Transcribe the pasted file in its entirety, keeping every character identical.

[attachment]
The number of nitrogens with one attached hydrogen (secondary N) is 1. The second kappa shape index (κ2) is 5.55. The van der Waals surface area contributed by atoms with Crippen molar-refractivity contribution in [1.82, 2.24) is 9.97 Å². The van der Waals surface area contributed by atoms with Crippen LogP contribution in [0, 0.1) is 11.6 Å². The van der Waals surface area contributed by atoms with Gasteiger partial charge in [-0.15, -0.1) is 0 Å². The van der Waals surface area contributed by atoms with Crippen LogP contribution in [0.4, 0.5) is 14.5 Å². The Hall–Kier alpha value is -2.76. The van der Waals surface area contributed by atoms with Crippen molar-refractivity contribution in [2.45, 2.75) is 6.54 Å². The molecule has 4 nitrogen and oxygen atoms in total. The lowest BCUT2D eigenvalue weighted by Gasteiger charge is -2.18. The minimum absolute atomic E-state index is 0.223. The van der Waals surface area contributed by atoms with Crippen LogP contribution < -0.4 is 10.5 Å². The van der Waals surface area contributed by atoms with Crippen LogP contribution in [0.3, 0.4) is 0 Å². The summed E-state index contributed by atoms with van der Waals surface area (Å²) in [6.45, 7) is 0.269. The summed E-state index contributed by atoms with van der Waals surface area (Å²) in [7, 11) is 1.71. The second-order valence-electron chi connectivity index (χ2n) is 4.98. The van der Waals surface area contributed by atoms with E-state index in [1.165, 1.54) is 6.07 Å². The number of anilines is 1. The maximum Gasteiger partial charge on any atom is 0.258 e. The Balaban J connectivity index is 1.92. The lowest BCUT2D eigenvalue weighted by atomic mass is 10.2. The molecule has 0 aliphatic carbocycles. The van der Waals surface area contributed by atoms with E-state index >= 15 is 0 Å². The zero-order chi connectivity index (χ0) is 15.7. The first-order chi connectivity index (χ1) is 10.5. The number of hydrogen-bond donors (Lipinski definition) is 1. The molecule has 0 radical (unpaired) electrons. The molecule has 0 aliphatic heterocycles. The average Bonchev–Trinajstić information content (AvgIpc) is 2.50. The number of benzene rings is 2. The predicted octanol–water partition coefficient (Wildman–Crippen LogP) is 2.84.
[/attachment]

The number of nitrogens with one attached hydrogen (secondary N) is 1. The second kappa shape index (κ2) is 5.55. The van der Waals surface area contributed by atoms with Crippen molar-refractivity contribution in [1.82, 2.24) is 9.97 Å². The van der Waals surface area contributed by atoms with Crippen LogP contribution in [0, 0.1) is 11.6 Å². The van der Waals surface area contributed by atoms with Gasteiger partial charge in [-0.15, -0.1) is 0 Å². The van der Waals surface area contributed by atoms with Crippen LogP contribution in [0.4, 0.5) is 14.5 Å². The Hall–Kier alpha value is -2.76. The van der Waals surface area contributed by atoms with Crippen molar-refractivity contribution in [2.45, 2.75) is 6.54 Å². The molecule has 4 nitrogen and oxygen atoms in total. The lowest BCUT2D eigenvalue weighted by Gasteiger charge is -2.18. The minimum absolute atomic E-state index is 0.223. The van der Waals surface area contributed by atoms with Crippen LogP contribution < -0.4 is 10.5 Å². The van der Waals surface area contributed by atoms with Crippen LogP contribution in [0.3, 0.4) is 0 Å². The summed E-state index contributed by atoms with van der Waals surface area (Å²) in [6.45, 7) is 0.269. The summed E-state index contributed by atoms with van der Waals surface area (Å²) in [7, 11) is 1.71. The second-order valence-electron chi connectivity index (χ2n) is 4.98. The van der Waals surface area contributed by atoms with E-state index in [1.165, 1.54) is 6.07 Å². The number of anilines is 1. The maximum Gasteiger partial charge on any atom is 0.258 e. The Balaban J connectivity index is 1.92. The lowest BCUT2D eigenvalue weighted by atomic mass is 10.2. The molecule has 0 aliphatic carbocycles. The van der Waals surface area contributed by atoms with E-state index >= 15 is 0 Å². The zero-order chi connectivity index (χ0) is 15.7. The first-order chi connectivity index (χ1) is 10.5. The number of hydrogen-bond donors (Lipinski definition) is 1. The molecule has 0 radical (unpaired) electrons. The molecule has 0 aliphatic heterocycles. The average Bonchev–Trinajstić information content (AvgIpc) is 2.50. The number of benzene rings is 2. The predicted octanol–water partition coefficient (Wildman–Crippen LogP) is 2.84.